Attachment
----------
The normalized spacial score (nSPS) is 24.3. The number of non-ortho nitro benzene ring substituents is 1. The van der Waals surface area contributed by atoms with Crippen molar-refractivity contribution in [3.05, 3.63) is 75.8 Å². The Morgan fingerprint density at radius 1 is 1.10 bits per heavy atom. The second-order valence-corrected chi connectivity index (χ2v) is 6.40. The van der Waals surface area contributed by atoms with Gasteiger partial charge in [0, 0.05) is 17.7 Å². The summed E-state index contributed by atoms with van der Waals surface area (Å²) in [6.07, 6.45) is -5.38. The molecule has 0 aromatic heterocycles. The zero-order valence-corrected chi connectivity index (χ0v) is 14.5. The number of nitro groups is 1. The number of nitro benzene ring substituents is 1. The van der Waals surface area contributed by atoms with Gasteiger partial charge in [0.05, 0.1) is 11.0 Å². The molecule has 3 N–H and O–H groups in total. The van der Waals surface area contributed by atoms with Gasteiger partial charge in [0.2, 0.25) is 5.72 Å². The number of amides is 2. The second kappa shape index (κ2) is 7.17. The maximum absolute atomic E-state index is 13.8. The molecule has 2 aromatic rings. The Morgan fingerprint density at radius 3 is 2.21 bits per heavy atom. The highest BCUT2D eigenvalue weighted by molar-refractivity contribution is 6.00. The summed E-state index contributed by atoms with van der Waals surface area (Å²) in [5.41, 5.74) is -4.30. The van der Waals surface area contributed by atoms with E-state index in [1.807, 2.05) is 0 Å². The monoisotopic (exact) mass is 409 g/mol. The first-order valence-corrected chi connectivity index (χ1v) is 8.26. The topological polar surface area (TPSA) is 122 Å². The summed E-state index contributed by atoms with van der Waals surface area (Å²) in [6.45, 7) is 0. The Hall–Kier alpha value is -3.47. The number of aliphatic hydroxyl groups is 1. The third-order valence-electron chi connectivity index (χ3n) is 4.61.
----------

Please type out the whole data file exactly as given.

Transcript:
The normalized spacial score (nSPS) is 24.3. The number of non-ortho nitro benzene ring substituents is 1. The van der Waals surface area contributed by atoms with Crippen molar-refractivity contribution in [3.05, 3.63) is 75.8 Å². The Morgan fingerprint density at radius 1 is 1.10 bits per heavy atom. The second-order valence-corrected chi connectivity index (χ2v) is 6.40. The van der Waals surface area contributed by atoms with Gasteiger partial charge in [0, 0.05) is 17.7 Å². The summed E-state index contributed by atoms with van der Waals surface area (Å²) in [6.07, 6.45) is -5.38. The molecule has 0 aromatic heterocycles. The zero-order valence-corrected chi connectivity index (χ0v) is 14.5. The number of nitro groups is 1. The number of nitro benzene ring substituents is 1. The van der Waals surface area contributed by atoms with Gasteiger partial charge in [0.05, 0.1) is 11.0 Å². The molecule has 3 N–H and O–H groups in total. The van der Waals surface area contributed by atoms with Gasteiger partial charge in [0.2, 0.25) is 5.72 Å². The number of amides is 2. The second kappa shape index (κ2) is 7.17. The maximum absolute atomic E-state index is 13.8. The molecule has 2 aromatic rings. The Morgan fingerprint density at radius 3 is 2.21 bits per heavy atom. The highest BCUT2D eigenvalue weighted by molar-refractivity contribution is 6.00. The summed E-state index contributed by atoms with van der Waals surface area (Å²) in [5.41, 5.74) is -4.30. The van der Waals surface area contributed by atoms with E-state index in [1.807, 2.05) is 0 Å². The monoisotopic (exact) mass is 409 g/mol. The first-order valence-corrected chi connectivity index (χ1v) is 8.26. The topological polar surface area (TPSA) is 122 Å². The summed E-state index contributed by atoms with van der Waals surface area (Å²) in [6.45, 7) is 0. The Hall–Kier alpha value is -3.47. The number of aliphatic hydroxyl groups is 1. The third-order valence-electron chi connectivity index (χ3n) is 4.61.